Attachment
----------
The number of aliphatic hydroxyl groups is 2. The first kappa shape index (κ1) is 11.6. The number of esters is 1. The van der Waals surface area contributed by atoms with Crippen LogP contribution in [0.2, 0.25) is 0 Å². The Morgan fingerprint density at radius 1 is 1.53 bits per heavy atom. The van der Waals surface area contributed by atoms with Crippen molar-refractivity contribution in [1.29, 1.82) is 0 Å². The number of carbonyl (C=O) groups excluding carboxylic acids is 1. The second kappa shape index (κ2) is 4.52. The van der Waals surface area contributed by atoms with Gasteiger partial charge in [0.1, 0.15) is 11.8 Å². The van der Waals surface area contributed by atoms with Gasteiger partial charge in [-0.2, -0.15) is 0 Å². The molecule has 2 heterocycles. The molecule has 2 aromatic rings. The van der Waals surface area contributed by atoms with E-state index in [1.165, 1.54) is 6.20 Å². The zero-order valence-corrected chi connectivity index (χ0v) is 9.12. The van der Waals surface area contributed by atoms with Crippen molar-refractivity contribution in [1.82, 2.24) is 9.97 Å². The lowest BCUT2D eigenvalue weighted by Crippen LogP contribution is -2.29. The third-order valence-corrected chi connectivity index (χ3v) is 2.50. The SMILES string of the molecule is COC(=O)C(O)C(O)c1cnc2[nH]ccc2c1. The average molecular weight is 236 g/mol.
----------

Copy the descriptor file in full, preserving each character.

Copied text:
The number of aliphatic hydroxyl groups is 2. The first kappa shape index (κ1) is 11.6. The number of esters is 1. The van der Waals surface area contributed by atoms with Crippen LogP contribution in [0.2, 0.25) is 0 Å². The Morgan fingerprint density at radius 1 is 1.53 bits per heavy atom. The van der Waals surface area contributed by atoms with Crippen molar-refractivity contribution in [1.29, 1.82) is 0 Å². The number of carbonyl (C=O) groups excluding carboxylic acids is 1. The second kappa shape index (κ2) is 4.52. The van der Waals surface area contributed by atoms with Gasteiger partial charge in [0.1, 0.15) is 11.8 Å². The van der Waals surface area contributed by atoms with Gasteiger partial charge in [-0.2, -0.15) is 0 Å². The molecule has 2 heterocycles. The molecule has 2 aromatic rings. The van der Waals surface area contributed by atoms with E-state index in [1.165, 1.54) is 6.20 Å². The zero-order valence-corrected chi connectivity index (χ0v) is 9.12. The van der Waals surface area contributed by atoms with Crippen molar-refractivity contribution in [1.82, 2.24) is 9.97 Å². The lowest BCUT2D eigenvalue weighted by Crippen LogP contribution is -2.29. The third-order valence-corrected chi connectivity index (χ3v) is 2.50. The SMILES string of the molecule is COC(=O)C(O)C(O)c1cnc2[nH]ccc2c1. The average molecular weight is 236 g/mol.